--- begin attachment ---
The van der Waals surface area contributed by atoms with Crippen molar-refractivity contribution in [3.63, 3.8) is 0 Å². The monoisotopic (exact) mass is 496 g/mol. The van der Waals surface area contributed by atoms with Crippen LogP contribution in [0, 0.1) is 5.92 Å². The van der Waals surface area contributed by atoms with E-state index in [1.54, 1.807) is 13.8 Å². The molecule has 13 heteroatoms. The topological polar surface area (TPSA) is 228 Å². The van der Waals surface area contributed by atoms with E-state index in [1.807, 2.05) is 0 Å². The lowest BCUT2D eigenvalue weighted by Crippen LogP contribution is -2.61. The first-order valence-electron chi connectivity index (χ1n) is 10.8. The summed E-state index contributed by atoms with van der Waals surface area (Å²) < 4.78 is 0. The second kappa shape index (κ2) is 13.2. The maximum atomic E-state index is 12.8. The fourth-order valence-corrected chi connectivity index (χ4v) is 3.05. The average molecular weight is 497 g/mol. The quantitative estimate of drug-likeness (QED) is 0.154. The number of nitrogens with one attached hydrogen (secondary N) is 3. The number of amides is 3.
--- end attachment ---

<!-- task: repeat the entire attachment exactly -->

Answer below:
The van der Waals surface area contributed by atoms with Crippen molar-refractivity contribution in [3.63, 3.8) is 0 Å². The monoisotopic (exact) mass is 496 g/mol. The van der Waals surface area contributed by atoms with Crippen LogP contribution in [0, 0.1) is 5.92 Å². The van der Waals surface area contributed by atoms with E-state index in [1.54, 1.807) is 13.8 Å². The molecule has 13 heteroatoms. The topological polar surface area (TPSA) is 228 Å². The van der Waals surface area contributed by atoms with E-state index in [1.807, 2.05) is 0 Å². The lowest BCUT2D eigenvalue weighted by Crippen LogP contribution is -2.61. The first-order valence-electron chi connectivity index (χ1n) is 10.8. The summed E-state index contributed by atoms with van der Waals surface area (Å²) < 4.78 is 0. The second kappa shape index (κ2) is 13.2. The maximum atomic E-state index is 12.8. The fourth-order valence-corrected chi connectivity index (χ4v) is 3.05. The average molecular weight is 497 g/mol. The quantitative estimate of drug-likeness (QED) is 0.154. The number of nitrogens with one attached hydrogen (secondary N) is 3. The number of amides is 3.